[4] This review will not respond to all of these questions. It will offer reflections on several fundamental issues of importance to theological and social ethics. In so doing the reviewer will seek to honor the commitment to evangelical theology, the insight into the life of Christians in society, and the concern for social justice which characterize the author of this stimulating study.

[5] In view of the particular requirements of theological ethics as it relates to the life of Christians in society, what are some of the emphases in Lazareth’s presentation that demand attention? The following are problematic for this reviewer.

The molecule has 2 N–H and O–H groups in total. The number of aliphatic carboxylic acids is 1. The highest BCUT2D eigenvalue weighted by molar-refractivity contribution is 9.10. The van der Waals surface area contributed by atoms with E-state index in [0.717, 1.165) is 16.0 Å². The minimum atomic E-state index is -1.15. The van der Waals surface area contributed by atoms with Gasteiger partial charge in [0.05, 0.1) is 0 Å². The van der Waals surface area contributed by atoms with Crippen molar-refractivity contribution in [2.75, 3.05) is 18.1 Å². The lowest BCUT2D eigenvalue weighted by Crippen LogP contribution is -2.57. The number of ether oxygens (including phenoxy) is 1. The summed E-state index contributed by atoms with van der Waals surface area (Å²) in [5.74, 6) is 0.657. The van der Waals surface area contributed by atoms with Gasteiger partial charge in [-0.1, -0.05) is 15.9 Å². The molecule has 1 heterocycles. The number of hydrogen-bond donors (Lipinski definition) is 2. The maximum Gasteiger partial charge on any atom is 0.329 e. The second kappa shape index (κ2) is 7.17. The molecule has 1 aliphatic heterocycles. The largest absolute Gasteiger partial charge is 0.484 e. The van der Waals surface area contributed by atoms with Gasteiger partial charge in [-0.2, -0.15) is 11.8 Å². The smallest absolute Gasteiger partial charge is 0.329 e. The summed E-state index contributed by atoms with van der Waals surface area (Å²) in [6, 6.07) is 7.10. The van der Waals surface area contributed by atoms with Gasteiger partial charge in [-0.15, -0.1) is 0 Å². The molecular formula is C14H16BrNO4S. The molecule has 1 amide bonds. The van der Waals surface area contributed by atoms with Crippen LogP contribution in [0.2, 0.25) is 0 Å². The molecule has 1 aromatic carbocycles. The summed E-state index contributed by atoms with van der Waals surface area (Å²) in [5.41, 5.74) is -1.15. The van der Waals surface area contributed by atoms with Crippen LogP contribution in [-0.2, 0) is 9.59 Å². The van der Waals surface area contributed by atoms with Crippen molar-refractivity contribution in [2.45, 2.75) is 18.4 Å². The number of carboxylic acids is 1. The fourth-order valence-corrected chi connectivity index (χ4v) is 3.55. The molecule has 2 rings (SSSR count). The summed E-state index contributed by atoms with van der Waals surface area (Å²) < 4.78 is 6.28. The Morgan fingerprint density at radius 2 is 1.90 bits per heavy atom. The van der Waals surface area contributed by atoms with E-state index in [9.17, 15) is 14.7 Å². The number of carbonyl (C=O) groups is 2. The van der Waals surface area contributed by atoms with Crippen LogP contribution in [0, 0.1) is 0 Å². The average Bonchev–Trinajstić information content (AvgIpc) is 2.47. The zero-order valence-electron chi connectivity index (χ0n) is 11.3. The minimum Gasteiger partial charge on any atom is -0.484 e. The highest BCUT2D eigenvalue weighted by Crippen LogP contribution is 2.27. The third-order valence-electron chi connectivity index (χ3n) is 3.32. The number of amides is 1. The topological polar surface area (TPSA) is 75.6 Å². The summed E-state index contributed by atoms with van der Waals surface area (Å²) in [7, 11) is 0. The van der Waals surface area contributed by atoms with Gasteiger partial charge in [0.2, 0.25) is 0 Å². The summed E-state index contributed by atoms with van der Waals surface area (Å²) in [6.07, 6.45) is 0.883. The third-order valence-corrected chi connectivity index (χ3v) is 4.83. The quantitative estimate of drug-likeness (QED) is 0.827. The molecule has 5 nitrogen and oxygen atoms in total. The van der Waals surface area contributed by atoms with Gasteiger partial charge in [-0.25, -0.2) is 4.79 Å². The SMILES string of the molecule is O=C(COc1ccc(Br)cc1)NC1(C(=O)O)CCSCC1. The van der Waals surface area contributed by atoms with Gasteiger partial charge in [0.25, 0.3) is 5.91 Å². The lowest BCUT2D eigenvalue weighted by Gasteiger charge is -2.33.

[6] General revelation and natural law. Lazareth is fully aware of the misuse of the notion of general revelation by the “German Christians” during the Nazi era. He does not abandon the concept, however, insisting that Luther accepted “a limited general revelation of God’s law in reason, conscience, and nature.” This “universal law of love,” though corrupted by sin, can be known through conscience and right reason, norms all human laws, and functions in all of God’s mandated societal structures. Lazareth claims that for Luther “natural law (lex naturae) means solely the revealed law of God the Creator (lex creationis), ultimately love in its various expressions.”4 The political application of this natural law makes it possible for love to employ reason and power to attain relative justice and good order in society.5 The author joins Luther in claiming Pauline authority (Romans 1:18-23 and 2:12-16) for this understanding of a universally binding and knowable natural law.